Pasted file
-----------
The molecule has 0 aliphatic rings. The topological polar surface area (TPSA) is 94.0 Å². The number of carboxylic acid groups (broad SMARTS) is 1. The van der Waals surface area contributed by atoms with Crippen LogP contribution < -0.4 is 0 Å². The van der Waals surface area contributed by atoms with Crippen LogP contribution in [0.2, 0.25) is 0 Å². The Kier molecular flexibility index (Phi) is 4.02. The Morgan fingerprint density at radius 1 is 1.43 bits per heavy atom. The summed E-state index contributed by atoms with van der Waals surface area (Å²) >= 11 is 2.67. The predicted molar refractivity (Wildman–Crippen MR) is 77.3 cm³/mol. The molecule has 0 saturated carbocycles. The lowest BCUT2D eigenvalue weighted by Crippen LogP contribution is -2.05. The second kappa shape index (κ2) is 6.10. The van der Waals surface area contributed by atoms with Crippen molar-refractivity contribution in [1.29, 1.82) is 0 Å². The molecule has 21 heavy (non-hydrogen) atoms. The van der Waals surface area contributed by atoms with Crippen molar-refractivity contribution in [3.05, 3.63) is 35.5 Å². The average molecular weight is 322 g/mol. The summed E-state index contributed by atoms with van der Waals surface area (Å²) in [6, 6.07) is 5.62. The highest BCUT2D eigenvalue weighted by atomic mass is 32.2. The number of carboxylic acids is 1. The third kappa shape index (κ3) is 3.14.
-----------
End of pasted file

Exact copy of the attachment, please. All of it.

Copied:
The molecule has 0 aliphatic rings. The topological polar surface area (TPSA) is 94.0 Å². The number of carboxylic acid groups (broad SMARTS) is 1. The van der Waals surface area contributed by atoms with Crippen LogP contribution < -0.4 is 0 Å². The van der Waals surface area contributed by atoms with Crippen LogP contribution in [0.2, 0.25) is 0 Å². The Kier molecular flexibility index (Phi) is 4.02. The Morgan fingerprint density at radius 1 is 1.43 bits per heavy atom. The summed E-state index contributed by atoms with van der Waals surface area (Å²) >= 11 is 2.67. The predicted molar refractivity (Wildman–Crippen MR) is 77.3 cm³/mol. The molecule has 0 saturated carbocycles. The lowest BCUT2D eigenvalue weighted by Crippen LogP contribution is -2.05. The second kappa shape index (κ2) is 6.10. The van der Waals surface area contributed by atoms with Crippen molar-refractivity contribution in [1.29, 1.82) is 0 Å². The molecule has 21 heavy (non-hydrogen) atoms. The van der Waals surface area contributed by atoms with Crippen molar-refractivity contribution in [3.05, 3.63) is 35.5 Å². The average molecular weight is 322 g/mol. The summed E-state index contributed by atoms with van der Waals surface area (Å²) in [6, 6.07) is 5.62. The highest BCUT2D eigenvalue weighted by atomic mass is 32.2. The number of carboxylic acids is 1. The third kappa shape index (κ3) is 3.14.